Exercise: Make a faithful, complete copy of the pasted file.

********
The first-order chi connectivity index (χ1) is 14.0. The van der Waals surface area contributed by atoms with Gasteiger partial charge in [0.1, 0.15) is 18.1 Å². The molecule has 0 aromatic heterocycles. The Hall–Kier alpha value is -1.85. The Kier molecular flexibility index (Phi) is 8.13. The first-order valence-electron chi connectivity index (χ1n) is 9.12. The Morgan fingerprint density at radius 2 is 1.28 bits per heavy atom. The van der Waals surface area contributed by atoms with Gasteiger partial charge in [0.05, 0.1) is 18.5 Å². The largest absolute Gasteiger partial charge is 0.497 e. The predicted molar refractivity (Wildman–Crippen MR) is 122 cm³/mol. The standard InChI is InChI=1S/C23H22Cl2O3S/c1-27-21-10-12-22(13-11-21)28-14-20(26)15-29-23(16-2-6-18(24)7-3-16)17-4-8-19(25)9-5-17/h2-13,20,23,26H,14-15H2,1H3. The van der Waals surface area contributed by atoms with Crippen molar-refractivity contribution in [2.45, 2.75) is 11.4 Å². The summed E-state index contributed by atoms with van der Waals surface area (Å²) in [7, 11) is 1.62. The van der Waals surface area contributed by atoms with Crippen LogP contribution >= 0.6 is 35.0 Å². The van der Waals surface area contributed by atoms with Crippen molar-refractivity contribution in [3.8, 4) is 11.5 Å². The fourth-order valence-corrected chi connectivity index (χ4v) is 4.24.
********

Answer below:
The first-order chi connectivity index (χ1) is 14.0. The van der Waals surface area contributed by atoms with Gasteiger partial charge in [0.1, 0.15) is 18.1 Å². The molecule has 0 aromatic heterocycles. The Hall–Kier alpha value is -1.85. The Kier molecular flexibility index (Phi) is 8.13. The first-order valence-electron chi connectivity index (χ1n) is 9.12. The Morgan fingerprint density at radius 2 is 1.28 bits per heavy atom. The van der Waals surface area contributed by atoms with Gasteiger partial charge in [0.05, 0.1) is 18.5 Å². The largest absolute Gasteiger partial charge is 0.497 e. The predicted molar refractivity (Wildman–Crippen MR) is 122 cm³/mol. The standard InChI is InChI=1S/C23H22Cl2O3S/c1-27-21-10-12-22(13-11-21)28-14-20(26)15-29-23(16-2-6-18(24)7-3-16)17-4-8-19(25)9-5-17/h2-13,20,23,26H,14-15H2,1H3. The van der Waals surface area contributed by atoms with Crippen molar-refractivity contribution in [2.45, 2.75) is 11.4 Å². The summed E-state index contributed by atoms with van der Waals surface area (Å²) in [7, 11) is 1.62. The van der Waals surface area contributed by atoms with Crippen LogP contribution >= 0.6 is 35.0 Å². The van der Waals surface area contributed by atoms with Crippen molar-refractivity contribution in [3.8, 4) is 11.5 Å². The fourth-order valence-corrected chi connectivity index (χ4v) is 4.24.